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Mahtab Farahbakhsh, Elaine J. Anderson, Andy Rider, John A. Greenwood, Nashila Hirji, Serena Zaman, Pete R. Jones, D. Samuel Schwarzkopf, Geraint Rees, Michel Michaelides, Tessa M. Dekker; A demonstration of cone function plasticity after gene therapy in achromatopsia. Journal of Vision 2021;21(9):2444. doi: https://doi.org/10.1167/jov.21.9.2444.
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© ARVO (1962-2015); The Authors (2016-present)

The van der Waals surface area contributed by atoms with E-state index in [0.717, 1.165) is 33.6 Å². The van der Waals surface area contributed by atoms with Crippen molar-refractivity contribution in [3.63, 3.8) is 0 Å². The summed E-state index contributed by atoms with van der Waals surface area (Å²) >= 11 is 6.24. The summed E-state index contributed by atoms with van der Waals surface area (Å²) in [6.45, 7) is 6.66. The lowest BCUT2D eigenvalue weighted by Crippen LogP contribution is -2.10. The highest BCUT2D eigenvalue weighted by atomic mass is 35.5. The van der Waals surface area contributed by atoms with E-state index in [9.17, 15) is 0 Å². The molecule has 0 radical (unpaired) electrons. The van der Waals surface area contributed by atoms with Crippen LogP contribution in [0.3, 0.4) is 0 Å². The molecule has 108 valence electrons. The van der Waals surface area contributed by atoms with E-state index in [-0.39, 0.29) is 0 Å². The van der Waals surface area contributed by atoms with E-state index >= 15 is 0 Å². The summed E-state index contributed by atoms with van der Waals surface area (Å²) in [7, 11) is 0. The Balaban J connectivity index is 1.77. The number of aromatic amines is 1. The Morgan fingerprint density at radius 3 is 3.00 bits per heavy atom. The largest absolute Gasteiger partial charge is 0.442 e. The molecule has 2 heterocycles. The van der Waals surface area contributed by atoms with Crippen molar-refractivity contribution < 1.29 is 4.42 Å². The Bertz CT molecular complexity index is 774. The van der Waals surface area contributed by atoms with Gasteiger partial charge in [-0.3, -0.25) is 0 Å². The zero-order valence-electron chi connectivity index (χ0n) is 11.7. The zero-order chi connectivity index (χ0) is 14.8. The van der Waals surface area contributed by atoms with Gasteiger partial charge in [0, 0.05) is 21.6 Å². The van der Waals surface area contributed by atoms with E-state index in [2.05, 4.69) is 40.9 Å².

Achromatopsia (ACHM) is an inherited retinal disease characterised by complete loss of cone photoreceptor function from birth. In recent years, gene therapies have successfully been used to induce signal processing in dormant cones in animal models of ACHM, with greater functional benefits for younger animals. With several completed or on-going clinical trials of gene therapy for ACHM, preliminary evidence suggests that effects on visual function in adults with ACHM may be subtle. Given the known constraints of age on neural plasticity, it is possible that gene therapy earlier in life will have a greater impact. Sensitive, child-friendly tests of cone function are therefore needed to facilitate the optimisation of these treatment strategies. Here, we present a new method that leverages a multimodal approach, linking psychophysical estimates of cone function to cone-mediated signals in visual cortex, measured using fMRI population receptive field (pRF) mapping. To selectively stimulate rod and cone photoreceptors, we used silent substitution. In a case study of two children with ACHM undergoing gene therapy, we find individual differences in recovery of cone function over time. Before treatment, measures from both patients resembled those of 10 other untreated ACHM patients. After gene therapy, one patient demonstrated strong concurrent evidence of improved cone function, and retinotopically organised responses in visual cortex (V1-3) to cone-selective stimuli, with measures closely resembling those of 26 age-matched controls. Head motion, fixation stability, and task performance were very similar before and after treatment, so it is highly unlikely that these results are driven by measurement confounds. We conclude that our multimodal approach is feasible for use in children with low vision. Our fMRI and psychophysical measures show significant potential not only for sensitive evaluation of new sight-rescuing therapies, but also for revealing the neural mechanisms based on which these treatments operate in the developing brain.
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